Are We Ready for Ebola?

By Chloé Margulis
Staff Writer

Ebola outbreaks in west Africa have been on the rise since September. The first travel-associated case of Ebola was diagnosed in the U.S. on Sept. 30. The question is: are we prepared to fight Ebola?

It’s scary because there’s no definite cure right now, and the precautions need to be taken seriously to avoid it spreading in our country.” - Tom Finn, senior Broadcasting major

It’s scary because there’s no definite cure right now, and the precautions need to be taken seriously to avoid it spreading in our country.”
– Tom Finn, senior Broadcasting major

After the initial onslaught of Ebola, Vines about how we should protect ourselves from this epidemic are becoming viral (pun intended). Some make the situation light by wearing a bodysuit, gas mask, and lighting a flame in front of a coughing friend. But, these Viners makes us question: how far do we actually have to go to ensure Ebola doesn’t spread in America and, more specifically, at LIU?

Medical doctors have recently been removed from campus—so, we can only hope that NYIT is taking proper measurements to prevent the spread of Ebola cases for both schools. Secondly, there is no effective vaccine against the disease. What is there left for LIU to do? For starters, the Centers for Disease Control and Prevention (CDC) suggests educational institutions temporarily refrain from sending their students to Ebola-inflicted regions of west Africa. Whether you are studying abroad or spending spring vacation in west Africa, you are putting yourself and the United States at risk. You might not even be around Ebola patients, however, one encounter with any medical attendant in these regions might just be your ticket to an Ebola malady.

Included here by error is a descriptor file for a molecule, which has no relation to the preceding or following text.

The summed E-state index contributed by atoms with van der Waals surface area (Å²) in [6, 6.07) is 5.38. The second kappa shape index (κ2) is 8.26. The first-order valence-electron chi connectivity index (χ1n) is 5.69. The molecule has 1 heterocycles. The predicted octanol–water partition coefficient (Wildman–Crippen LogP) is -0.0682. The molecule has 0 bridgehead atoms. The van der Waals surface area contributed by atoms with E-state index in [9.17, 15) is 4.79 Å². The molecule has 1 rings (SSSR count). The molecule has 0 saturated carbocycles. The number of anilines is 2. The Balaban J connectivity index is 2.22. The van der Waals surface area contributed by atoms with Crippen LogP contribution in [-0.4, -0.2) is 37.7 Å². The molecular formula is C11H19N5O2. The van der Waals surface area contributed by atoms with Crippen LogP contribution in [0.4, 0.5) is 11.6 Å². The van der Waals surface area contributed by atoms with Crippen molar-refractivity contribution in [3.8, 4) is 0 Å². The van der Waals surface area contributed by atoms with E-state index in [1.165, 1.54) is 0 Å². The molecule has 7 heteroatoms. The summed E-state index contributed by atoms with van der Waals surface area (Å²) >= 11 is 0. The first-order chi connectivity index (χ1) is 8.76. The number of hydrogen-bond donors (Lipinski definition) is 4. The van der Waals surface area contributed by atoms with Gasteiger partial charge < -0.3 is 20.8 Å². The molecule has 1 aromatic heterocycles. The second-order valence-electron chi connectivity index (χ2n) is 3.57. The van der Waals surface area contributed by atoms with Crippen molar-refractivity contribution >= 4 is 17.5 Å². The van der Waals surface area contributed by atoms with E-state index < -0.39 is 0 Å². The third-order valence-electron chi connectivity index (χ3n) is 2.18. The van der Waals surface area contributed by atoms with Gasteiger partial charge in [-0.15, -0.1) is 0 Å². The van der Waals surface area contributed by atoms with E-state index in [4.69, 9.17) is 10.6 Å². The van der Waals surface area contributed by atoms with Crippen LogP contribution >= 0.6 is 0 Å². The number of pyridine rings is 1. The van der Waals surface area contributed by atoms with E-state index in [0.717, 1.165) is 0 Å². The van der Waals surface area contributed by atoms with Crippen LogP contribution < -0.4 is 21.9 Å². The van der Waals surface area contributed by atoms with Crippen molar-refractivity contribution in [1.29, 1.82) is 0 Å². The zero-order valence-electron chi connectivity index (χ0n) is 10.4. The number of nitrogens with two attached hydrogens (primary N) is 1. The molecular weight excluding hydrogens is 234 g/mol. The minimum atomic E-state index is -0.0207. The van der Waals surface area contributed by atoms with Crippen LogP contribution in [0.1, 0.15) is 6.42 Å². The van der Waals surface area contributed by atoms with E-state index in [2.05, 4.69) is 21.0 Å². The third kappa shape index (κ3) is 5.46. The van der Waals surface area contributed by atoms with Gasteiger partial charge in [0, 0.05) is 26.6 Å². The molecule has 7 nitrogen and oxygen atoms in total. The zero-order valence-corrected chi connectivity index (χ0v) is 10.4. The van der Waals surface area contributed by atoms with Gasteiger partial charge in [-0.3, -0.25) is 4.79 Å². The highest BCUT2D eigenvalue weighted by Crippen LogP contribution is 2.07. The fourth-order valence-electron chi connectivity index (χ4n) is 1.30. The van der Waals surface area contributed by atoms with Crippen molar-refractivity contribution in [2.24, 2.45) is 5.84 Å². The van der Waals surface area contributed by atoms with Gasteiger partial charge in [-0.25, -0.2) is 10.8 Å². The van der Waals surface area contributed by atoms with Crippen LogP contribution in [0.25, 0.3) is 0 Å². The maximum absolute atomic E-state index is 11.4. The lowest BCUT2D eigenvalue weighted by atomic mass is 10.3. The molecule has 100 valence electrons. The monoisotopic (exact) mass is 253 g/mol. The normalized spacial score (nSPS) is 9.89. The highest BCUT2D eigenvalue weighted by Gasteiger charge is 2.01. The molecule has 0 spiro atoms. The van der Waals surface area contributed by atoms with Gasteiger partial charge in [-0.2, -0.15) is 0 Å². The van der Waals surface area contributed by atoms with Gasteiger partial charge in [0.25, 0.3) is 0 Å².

What do we do if an LIU student was in west Africa over the past month? If so, a nurse or doctor must look for symptoms of Ebola in the LIU traveler. Seeing that we don’t have a doctor on campus, it would be difficult for LIU to diagnose a student. Nevertheless, LIU would probably send all students who traveled to west Africa down the road to NYIT, where, hopefully, the institution would put the LIU student in a private room to be further studied.

The point is, LIU is not prepared for Ebola. College campuses see an influx of students from all around the world—including resident students who travel abroad to all countries. There is a possibility that someone at LIU recently went to an outbreak country, but LIU wouldn’t know how to diagnose the person because we don’t have medical staff aware of all aspects of Ebola including how to deal with an Ebola patient, and we are not educating the students about it. It’s as if LIU is relying on NYIT to take care of any cases of Ebola between BOTH schools. A suggestion to LIU is to educate the students by sending email blasts about possible symptoms and how to report symptoms if you had traveled to regions where Ebola cases have been reported.

Additionally, LIU can post information (including medical assistance hotlines) in the dorms and around the buildings with recommendations for anyone who went to one of the countries. The last thing LIU can do is suspend all study abroad opportunities to outbreak countries. These are necessary precautions for any university to take, and I think it is the right step forward for LIU in the fight against Ebola.


Categories: Opinions

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